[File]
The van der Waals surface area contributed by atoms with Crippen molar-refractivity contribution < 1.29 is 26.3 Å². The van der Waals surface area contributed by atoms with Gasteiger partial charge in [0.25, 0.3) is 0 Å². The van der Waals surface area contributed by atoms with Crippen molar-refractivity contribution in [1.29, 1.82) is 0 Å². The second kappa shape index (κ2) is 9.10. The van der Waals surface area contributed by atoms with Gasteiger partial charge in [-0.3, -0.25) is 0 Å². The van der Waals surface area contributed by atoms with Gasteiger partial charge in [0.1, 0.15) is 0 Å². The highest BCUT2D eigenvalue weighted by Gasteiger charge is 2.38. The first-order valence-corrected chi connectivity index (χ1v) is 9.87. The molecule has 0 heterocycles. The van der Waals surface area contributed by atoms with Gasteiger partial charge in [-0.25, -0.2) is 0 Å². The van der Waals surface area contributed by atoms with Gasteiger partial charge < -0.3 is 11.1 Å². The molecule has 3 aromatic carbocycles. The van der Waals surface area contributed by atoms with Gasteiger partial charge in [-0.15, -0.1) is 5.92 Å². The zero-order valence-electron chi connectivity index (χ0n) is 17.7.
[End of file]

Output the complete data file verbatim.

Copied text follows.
The van der Waals surface area contributed by atoms with Crippen molar-refractivity contribution < 1.29 is 26.3 Å². The van der Waals surface area contributed by atoms with Gasteiger partial charge in [0.25, 0.3) is 0 Å². The van der Waals surface area contributed by atoms with Crippen molar-refractivity contribution in [1.29, 1.82) is 0 Å². The second kappa shape index (κ2) is 9.10. The van der Waals surface area contributed by atoms with Gasteiger partial charge in [-0.3, -0.25) is 0 Å². The van der Waals surface area contributed by atoms with Gasteiger partial charge in [0.1, 0.15) is 0 Å². The highest BCUT2D eigenvalue weighted by Gasteiger charge is 2.38. The first-order valence-corrected chi connectivity index (χ1v) is 9.87. The molecule has 0 heterocycles. The van der Waals surface area contributed by atoms with Gasteiger partial charge in [-0.25, -0.2) is 0 Å². The van der Waals surface area contributed by atoms with Gasteiger partial charge < -0.3 is 11.1 Å². The molecule has 3 aromatic carbocycles. The van der Waals surface area contributed by atoms with Gasteiger partial charge in [-0.15, -0.1) is 5.92 Å². The zero-order valence-electron chi connectivity index (χ0n) is 17.7.